Sanderson once opined that he thought that it was a great
story. But that's one thing where I'll have to disagree with him,
and point out that the problem with the story is that it reeks far
too much of something he mentions in another
column of his: the stereotypical idea that "women can't cope
Simply put, that's the problem I personally find in the whole
Phoenix saga, and it overwhelms the premise that Chris Claremont and
John Byrne were supposedly using back in the late 1970s, which was
Now don't get me wrong here. Of course there are plenty of women
who've falled victim to the influence of power corrupting their
minds over the years. But the fact is that Jean Grey was seemingly
overcome by science-fiction forces, that being cosmic energy, and
that's way different. Not to mention that the whole lurid notion of
a beautiful woman being turned into a planet killer is something
that owes more than a bit to the Brothers Grimm, and that's not
something I need cluttering up my favorite literature.
To make matters worse, as Sanderson points out in his 58th column at
exception is the (first) death of Phoenix. Chris Claremont and
John Byrne did not intend to kill Jean Grey, but editor in chief
Jim Shooter decreed that she must pay for her crimes as the
insane Dark Phoenix. Claremont and Byrne keep the focus on Jean
in her death scene, as she heroically commits suicide rather
than revert to Dark Phoenix and endanger the universe once more.
It is Jean who is most important in this story, not her lover
Cyclops, and her death became genuinely tragic. In contrast, as
a friend of mine pointed out, when Grant Morrison (temporarily)
killed off Jean a second time, she was merely a victim. And a
I may not agree with his opinion of the original Phoenix story, but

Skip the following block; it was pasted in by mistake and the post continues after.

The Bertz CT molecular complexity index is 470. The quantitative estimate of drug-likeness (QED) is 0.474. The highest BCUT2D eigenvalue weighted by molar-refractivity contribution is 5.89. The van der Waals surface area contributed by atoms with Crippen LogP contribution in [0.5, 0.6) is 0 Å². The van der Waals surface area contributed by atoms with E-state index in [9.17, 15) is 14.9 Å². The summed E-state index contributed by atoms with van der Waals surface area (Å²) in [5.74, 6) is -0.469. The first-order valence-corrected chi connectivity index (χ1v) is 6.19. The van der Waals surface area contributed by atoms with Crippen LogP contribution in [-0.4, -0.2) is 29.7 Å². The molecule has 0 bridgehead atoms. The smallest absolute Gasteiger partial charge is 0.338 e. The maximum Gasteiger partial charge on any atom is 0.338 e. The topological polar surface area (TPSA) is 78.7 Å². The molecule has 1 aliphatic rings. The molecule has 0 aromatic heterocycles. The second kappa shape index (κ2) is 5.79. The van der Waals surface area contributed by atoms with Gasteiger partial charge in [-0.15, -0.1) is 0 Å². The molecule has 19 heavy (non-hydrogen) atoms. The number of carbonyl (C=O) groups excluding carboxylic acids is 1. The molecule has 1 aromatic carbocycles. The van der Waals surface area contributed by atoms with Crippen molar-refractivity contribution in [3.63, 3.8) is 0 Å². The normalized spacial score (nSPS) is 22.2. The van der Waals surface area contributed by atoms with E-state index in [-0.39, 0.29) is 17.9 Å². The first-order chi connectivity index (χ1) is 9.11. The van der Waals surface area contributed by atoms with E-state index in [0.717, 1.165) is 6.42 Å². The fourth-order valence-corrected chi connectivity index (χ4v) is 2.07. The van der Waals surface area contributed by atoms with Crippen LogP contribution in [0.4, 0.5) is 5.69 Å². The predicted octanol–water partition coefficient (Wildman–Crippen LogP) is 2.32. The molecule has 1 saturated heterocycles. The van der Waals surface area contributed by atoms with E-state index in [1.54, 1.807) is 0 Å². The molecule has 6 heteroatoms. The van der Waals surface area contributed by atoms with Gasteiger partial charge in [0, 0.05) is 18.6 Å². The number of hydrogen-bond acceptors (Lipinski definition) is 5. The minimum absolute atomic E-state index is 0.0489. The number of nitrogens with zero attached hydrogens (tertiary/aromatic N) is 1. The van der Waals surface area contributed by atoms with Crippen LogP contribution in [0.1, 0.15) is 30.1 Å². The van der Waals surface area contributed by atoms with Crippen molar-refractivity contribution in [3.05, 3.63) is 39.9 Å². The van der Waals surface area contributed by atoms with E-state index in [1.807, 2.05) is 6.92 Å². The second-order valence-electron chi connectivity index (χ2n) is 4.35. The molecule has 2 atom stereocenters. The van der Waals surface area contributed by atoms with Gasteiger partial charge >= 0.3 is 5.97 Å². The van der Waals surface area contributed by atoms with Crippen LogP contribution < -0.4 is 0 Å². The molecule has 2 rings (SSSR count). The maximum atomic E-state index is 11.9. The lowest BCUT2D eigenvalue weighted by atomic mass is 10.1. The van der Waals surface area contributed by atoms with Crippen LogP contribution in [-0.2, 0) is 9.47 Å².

at least he and his colleagues have one thing right: Mr. Morrison's
only achievement in rehashing the whole hogwash of yore in New X-Men
was that he killed Jean off without genuine feeling. Because it had
to be done, didn't it? Rather than to try and work out some real
purpose and development for Jean Grey, he kills her off, proving
that he never came on board the book out of genuine devotion or
affection for the characters to begin with. And if he doesn't have
any genuine love for the characters any more than Bendis does, then
why bother to write their books and adventures?
As bad as Avengers: Disassembled was, the whole degradation of women
as being unable to cope with power is something that's been
excercised long beforehand. Anyone put off by Wanda's degradation
should take a good look at the Phoenix saga as well to see what it's
like for girl characters to end up being cheaply degraded.
The backhand smack in the face?
I don’t know if this has ever
crossed anyone else’s mind, but, did anyone else who's familiar with
the horrors of Identity Crisis get the feeling that Brad Meltzer was
indirectly insulting Janet Van Dyne, the Wonderous Wasp, when he
writes Jean Loring as inviting Ray Palmer to hit her in the seventh
and last issue of IC?
Thinking back on that part now, it does almost seem that way to me,
as I was reminded very chillingly of that time in 1981 when Hank
Pym, so determined to redeem himself, smacked his then wife Jan hard
enough to knock her over.
And what really makes that scene in IC so distasteful is that it
legitimizes exactly what was wrong of Hank Pym to have done then, by
hitting his lovely wife Jan. And worst of all, it gives a very bad
image to DC and Marvel alike, by making them look as if they’re
willing to go all the way for the cheap, by resorting to
legitimizing wrongful violence against women in comics.
With that in mind, is it any wonder so few women actually read
comics these days?
Copyright 2005 Avi Green. All